Covid’s locks pressed the brakes on vehicle sales: SIAM


As expected, the second wave of Covid-19 that hit India early last month negatively affected vehicle sales in April, the Indian Automobile Manufacturers Association (SIAM) announced on Wednesday, adding that shipments (to dealers) of passenger vehicles fell by 10 per cent in compared to March 2021 due to various restrictions in the states.

Domestic shipments in the domestic market also fell 33 percent, while three-point shipments fell 51 percent from March to April, the industry body said in its monthly sales report.

“Supply challenges related to the supply chain continue, with locking restrictions in many parts of the country. The second wave of Covid-19 has obviously affected demand, both in terms of weak consumer sentiment and the closure of outlets due to locking restrictions, ”said Rajesh Menon, CEO, SIAM.

Sales of passenger cars (dealers) fell to 1.41,194 units during the month from 1.56,985 units in March. Consecutively, shipments of utility vehicles also fell 11 percent from the previous month, to 1.08,871 units from 1.22,350 units in the previous month.

Scooter segment

In the scooter segment, sales fell 34 percent per month to 3,00,462 units last month from 4.57,677 units in March this year. Similarly, motorcycle sales also fell 33 percent to 6,67,841 units from 9,93,996 units in March.

However, sales of electric two-wheelers rose 83 percent to 817 units from 445 units in the previous month. Total sales of two-wheelers fell to 9.95,097 units from 14,96,806 units in March. The total of all categories combined recorded a sequential decline of 30 percent to 12.70,458 units in April compared to 18,19,682 units in March.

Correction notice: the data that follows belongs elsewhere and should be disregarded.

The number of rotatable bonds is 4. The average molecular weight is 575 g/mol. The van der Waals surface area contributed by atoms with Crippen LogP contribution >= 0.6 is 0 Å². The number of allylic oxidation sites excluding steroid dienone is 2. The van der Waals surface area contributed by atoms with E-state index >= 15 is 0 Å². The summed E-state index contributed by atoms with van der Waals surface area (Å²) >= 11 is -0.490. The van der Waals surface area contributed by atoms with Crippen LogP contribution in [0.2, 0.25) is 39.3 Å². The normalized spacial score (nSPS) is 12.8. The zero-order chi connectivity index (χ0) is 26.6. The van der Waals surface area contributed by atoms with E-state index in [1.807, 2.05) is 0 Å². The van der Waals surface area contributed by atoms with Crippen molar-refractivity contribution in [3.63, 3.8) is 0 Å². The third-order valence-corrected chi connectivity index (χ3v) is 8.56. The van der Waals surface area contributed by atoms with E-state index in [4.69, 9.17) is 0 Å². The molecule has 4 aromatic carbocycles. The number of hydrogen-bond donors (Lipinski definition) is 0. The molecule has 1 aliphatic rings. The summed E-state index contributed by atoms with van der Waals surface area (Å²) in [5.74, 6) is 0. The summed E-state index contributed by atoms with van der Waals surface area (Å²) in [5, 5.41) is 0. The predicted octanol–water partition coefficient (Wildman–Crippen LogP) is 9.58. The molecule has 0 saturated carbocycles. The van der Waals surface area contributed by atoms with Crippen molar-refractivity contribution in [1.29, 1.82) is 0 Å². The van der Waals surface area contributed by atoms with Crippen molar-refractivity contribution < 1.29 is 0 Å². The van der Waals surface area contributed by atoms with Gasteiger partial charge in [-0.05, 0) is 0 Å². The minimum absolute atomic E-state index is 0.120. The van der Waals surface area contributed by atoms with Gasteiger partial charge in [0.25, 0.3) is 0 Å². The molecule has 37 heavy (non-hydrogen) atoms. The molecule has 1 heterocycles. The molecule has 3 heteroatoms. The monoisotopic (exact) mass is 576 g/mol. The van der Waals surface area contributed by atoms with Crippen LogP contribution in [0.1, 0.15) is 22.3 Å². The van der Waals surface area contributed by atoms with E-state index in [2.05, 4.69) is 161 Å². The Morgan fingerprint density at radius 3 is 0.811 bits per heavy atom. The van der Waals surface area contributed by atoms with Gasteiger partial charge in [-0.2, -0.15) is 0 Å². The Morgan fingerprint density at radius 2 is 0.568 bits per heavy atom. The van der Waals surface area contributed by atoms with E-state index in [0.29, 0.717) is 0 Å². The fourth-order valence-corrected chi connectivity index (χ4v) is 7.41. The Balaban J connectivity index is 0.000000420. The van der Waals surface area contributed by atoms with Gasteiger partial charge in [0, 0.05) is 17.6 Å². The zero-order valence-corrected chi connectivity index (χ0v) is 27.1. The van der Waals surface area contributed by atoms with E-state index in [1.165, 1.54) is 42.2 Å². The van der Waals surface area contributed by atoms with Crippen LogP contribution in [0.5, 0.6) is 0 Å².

Production has stopped

Vehicle production is limited and manufacturers have reportedly increasing their oxygen supply for medical use. The industry is making every effort to increase oxygen availability by providing oxygen plants, concentrators, cylinders, mobile oxygen vans and establishing a vehicle tracking system in oxygen-carrying vehicles to reduce their processing time, Menon said.

“As our country struggles with the second wave of Covid-19, the Indian automotive industry stands shoulder to shoulder with the government and local authorities to provide all necessary medical and non-medical support to society, in this difficult time,” he added.

According to Mitula Shah, head of research at Reliance Securities, the monthly car sales reported by SIAM for April indicate a sharp monthly decline among the categories, despite an improvement from year to year, and is expected to continue to decline this month.

“Covid’s deeper penetration into rural India of greater severity this time has a greater impact on the economy, including the automotive industry currently. Moreover, supply problems due to blockage and unavailability of oxygen for industrial use continue to affect vehicle production. Therefore, the sales volume in May will be more disappointing than the sales results, “he said.


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